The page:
Notes on the assigned reading
Thoughts and highlights on Common Craft video about Wikis:
- One of the strengths of a Wiki page is the ability to coordinate.
- Two essential buttons are “edit” and “save”.
- Can add pages with “link” option.
Thoughts and highlights on Wiki’s own definition of Wikis:
- “A wiki is an application, typically a web application, which allows collaborative modification, extension, or deletion of its content and structure.”
- A change to the text or page is called a “wiki markup” or “rich-text editor”.
- A Wiki is not a blog.
- There is no author or owner for a Wiki.
- There are different kinds of Wiki software.
- “Wikis can serve many different purposes both public and private, including knowledge management, notetaking, community websites and intranets.”
- There are different levels of access for certain pages.
Thoughts and highlights on Wide Open Spaces: Wikis, Ready or Not:
- Fundamental principles: anyone can change anything, they use simplified hypertext markup, page titles are mashed together, and content is ego-less, time-less, and never finished.
- “What’s unique about wikis is that users define for themselves how their processes and groups will develop, usually by making things up as they go along.”
- There is a wild variety of uses for a Wiki page, from creating a job board to documenting research.
- One of the biggest concerns for a newcomer is the fact that anyone can change their page. However, “wikis save copies of successively edited versions; thus, work that has been deleted or defaced can be recovered with a couple clicks of the mouse. Changes are readily detected, and deleting flames or unconstructive contributions is usually easier than creating them” and “an open environment also encourages participation and a strong sense of common purpose”.
- Open-access encyclopedia Wikipedia is the biggest and best-known wiki project.
- The “recent changes” list and the search box are extremely important tools.
- An issue that might slow the use of wikis in higher education is the specification of IP rights by contributors. Three common IP schemes are Community Copyright (allows individuals to assert rights over their work while allowing their contributions to be modified within the wiki), Public Domain (dictates that any contributor to the wiki space surrenders all copyright), and Copy Left (allows anyone to use the content of the wiki for any purpose and to make derivative works, under the condition that all copies and derivative works are released under the same license as the original).
Thoughts and highlights on Above and Below the Double Line: Refactoring and That Old-Time Revision:
- “Thread Mode is a discussion.”
- It is not an opportunity to preach and it has a more open-minded nature to it with its use of first person. It is also signed, typically.
- “DocumentMode is an exposition.”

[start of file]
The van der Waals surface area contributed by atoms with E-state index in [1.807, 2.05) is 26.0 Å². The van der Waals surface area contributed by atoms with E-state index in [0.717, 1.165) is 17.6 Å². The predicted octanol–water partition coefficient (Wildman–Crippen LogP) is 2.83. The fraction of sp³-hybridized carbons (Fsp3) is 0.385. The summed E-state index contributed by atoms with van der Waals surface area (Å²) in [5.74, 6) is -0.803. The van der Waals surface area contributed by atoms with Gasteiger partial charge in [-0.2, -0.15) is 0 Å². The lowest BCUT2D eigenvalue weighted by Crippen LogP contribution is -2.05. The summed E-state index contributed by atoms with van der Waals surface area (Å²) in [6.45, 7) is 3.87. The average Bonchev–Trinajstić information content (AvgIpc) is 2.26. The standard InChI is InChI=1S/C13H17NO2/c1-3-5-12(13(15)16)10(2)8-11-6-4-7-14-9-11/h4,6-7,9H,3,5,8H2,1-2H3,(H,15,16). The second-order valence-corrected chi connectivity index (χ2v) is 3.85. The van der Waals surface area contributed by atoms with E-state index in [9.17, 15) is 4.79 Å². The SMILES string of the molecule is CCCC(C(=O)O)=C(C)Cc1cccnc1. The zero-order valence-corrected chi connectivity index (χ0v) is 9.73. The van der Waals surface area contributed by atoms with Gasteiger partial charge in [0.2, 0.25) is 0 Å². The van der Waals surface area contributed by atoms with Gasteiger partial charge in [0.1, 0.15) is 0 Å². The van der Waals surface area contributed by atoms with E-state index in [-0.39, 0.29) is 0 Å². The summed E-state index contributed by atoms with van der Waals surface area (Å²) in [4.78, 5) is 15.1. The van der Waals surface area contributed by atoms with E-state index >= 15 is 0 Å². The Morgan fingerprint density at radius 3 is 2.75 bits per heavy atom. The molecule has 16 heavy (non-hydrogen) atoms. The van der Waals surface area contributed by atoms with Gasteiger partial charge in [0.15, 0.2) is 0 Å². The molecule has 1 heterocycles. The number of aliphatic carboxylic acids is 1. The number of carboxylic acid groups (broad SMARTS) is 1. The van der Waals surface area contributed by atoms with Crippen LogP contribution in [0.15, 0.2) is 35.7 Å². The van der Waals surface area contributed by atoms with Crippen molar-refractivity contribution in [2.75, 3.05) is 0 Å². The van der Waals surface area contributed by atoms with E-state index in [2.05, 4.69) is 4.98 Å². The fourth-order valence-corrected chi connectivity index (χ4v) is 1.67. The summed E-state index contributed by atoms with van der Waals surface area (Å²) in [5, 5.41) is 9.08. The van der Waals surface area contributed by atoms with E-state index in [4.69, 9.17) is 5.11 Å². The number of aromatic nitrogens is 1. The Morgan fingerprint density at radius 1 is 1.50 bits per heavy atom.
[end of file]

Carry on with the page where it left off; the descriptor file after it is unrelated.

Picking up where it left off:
- It is more active and formal in its use of third person. The ideas are the center rather than the author. It is usually unsigned.
- “Refactoring is something like revising” and “less opportunistic. It is a conscientious technique for developing a page, for moving it toward document mode”.
- It is important to use double lines and page patterns! (These are pages born of discussion.)
- Being a contributor to a wiki involves not only continual additions and changes but also returning to the page and keeping track of the changes that have been made by others.
- “WikiWord is a… potential to be filled.”
Notes on the assigned wiki pages
- Amount of links is overwhelming.
- Difficult to read because of text coloring. Very bright.
- Seems to be in Document Mode, since first person is notably absent. The reader is often addressed as “you”. This matches definition of “pages and sections of pages become the collective property of the wiki. They are in third-person and unsigned.” (Source.)
- However, this isn’t unsigned. Author of the page isn’t anonymous, and Ward Cunningham even offers information about himself.
- There are no Double Lines to make things more organized on the main page.
- The deeper I delve into the links, the more I see bullet points. Once in a while, there’s a bolded word. And finally, the author utilized double lines. Is this the work of a different contributor? How am I able to tell, if that’s possible?
- Find Page link is convenient and makes navigation easier. There’s also a helpful link to the main page.
- Apparently this page isn’t open to just anyone making changes. There’s a link that offers the reasons for this, but isn’t the purpose of a Wiki page making it available to everyone’s editorial whims?
- The writers are very direct and no-nonsense in the information being presented. Not a lot of creative content visible. Is this a result of the writers or the natural structure of a Wiki?
- Very helpful information on formatting rules. Style seems to differ slightly from the main page; it’s more list-oriented and even the layout of information is different.
At Meatball Wiki:
- Very different feel from c2. Content is a bit easier to take in, since it’s organized beneath headings.
- The authors have taken organization further by using numbers.
- There is a discussion option on this Wiki. Gives the site a more Thread Mode feel.
- Appreciate how the “Recent Changes” is right at the top of the page. Makes it easy to find the newest content.
- However, this is also to the site’s detriment because it’s the main way to navigate through the pages.
- The mission of this site is immediately noticeable.
- Meatball is more welcoming toward contributors, it seems. As long as you’re a member, you can make tweaks and additions to the information.
- Formatting for both sites is very similar, in the limited navigation options and the use of links for redirection. Is this the only option Wiki offers? Or is it just a coincidence Meatball and c2 are so alike?